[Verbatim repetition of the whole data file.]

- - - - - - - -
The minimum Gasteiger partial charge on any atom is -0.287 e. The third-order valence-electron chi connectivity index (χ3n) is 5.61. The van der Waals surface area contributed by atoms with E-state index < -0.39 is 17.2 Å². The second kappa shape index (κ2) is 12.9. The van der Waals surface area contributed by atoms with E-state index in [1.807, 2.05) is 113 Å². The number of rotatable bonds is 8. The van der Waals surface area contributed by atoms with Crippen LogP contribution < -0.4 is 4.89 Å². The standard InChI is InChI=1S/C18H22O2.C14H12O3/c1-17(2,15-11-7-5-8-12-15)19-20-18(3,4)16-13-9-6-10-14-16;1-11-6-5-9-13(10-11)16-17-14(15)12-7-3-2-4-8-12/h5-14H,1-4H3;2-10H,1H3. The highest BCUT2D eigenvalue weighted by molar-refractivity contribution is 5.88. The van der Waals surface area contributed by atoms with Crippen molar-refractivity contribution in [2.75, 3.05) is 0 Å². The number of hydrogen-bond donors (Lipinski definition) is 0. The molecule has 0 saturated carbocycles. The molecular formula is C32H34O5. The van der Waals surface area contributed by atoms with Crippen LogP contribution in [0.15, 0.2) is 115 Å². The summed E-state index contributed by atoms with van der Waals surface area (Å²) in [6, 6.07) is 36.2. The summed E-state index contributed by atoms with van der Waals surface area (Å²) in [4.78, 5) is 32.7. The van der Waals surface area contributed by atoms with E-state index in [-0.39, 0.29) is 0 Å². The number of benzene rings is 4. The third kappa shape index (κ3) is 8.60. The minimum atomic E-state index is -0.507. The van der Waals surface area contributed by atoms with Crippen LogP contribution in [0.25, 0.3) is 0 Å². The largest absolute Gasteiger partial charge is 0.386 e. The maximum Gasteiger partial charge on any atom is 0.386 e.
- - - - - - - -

The minimum Gasteiger partial charge on any atom is -0.287 e. The third-order valence-electron chi connectivity index (χ3n) is 5.61. The van der Waals surface area contributed by atoms with E-state index < -0.39 is 17.2 Å². The second kappa shape index (κ2) is 12.9. The van der Waals surface area contributed by atoms with E-state index in [1.807, 2.05) is 113 Å². The number of rotatable bonds is 8. The van der Waals surface area contributed by atoms with Crippen LogP contribution < -0.4 is 4.89 Å². The standard InChI is InChI=1S/C18H22O2.C14H12O3/c1-17(2,15-11-7-5-8-12-15)19-20-18(3,4)16-13-9-6-10-14-16;1-11-6-5-9-13(10-11)16-17-14(15)12-7-3-2-4-8-12/h5-14H,1-4H3;2-10H,1H3. The highest BCUT2D eigenvalue weighted by molar-refractivity contribution is 5.88. The van der Waals surface area contributed by atoms with Crippen molar-refractivity contribution in [2.75, 3.05) is 0 Å². The number of hydrogen-bond donors (Lipinski definition) is 0. The molecule has 0 saturated carbocycles. The molecular formula is C32H34O5. The van der Waals surface area contributed by atoms with Crippen LogP contribution in [0.15, 0.2) is 115 Å². The summed E-state index contributed by atoms with van der Waals surface area (Å²) in [6, 6.07) is 36.2. The summed E-state index contributed by atoms with van der Waals surface area (Å²) in [4.78, 5) is 32.7. The van der Waals surface area contributed by atoms with E-state index in [-0.39, 0.29) is 0 Å². The number of benzene rings is 4. The third kappa shape index (κ3) is 8.60. The minimum atomic E-state index is -0.507. The van der Waals surface area contributed by atoms with Crippen LogP contribution in [0.25, 0.3) is 0 Å². The largest absolute Gasteiger partial charge is 0.386 e. The maximum Gasteiger partial charge on any atom is 0.386 e.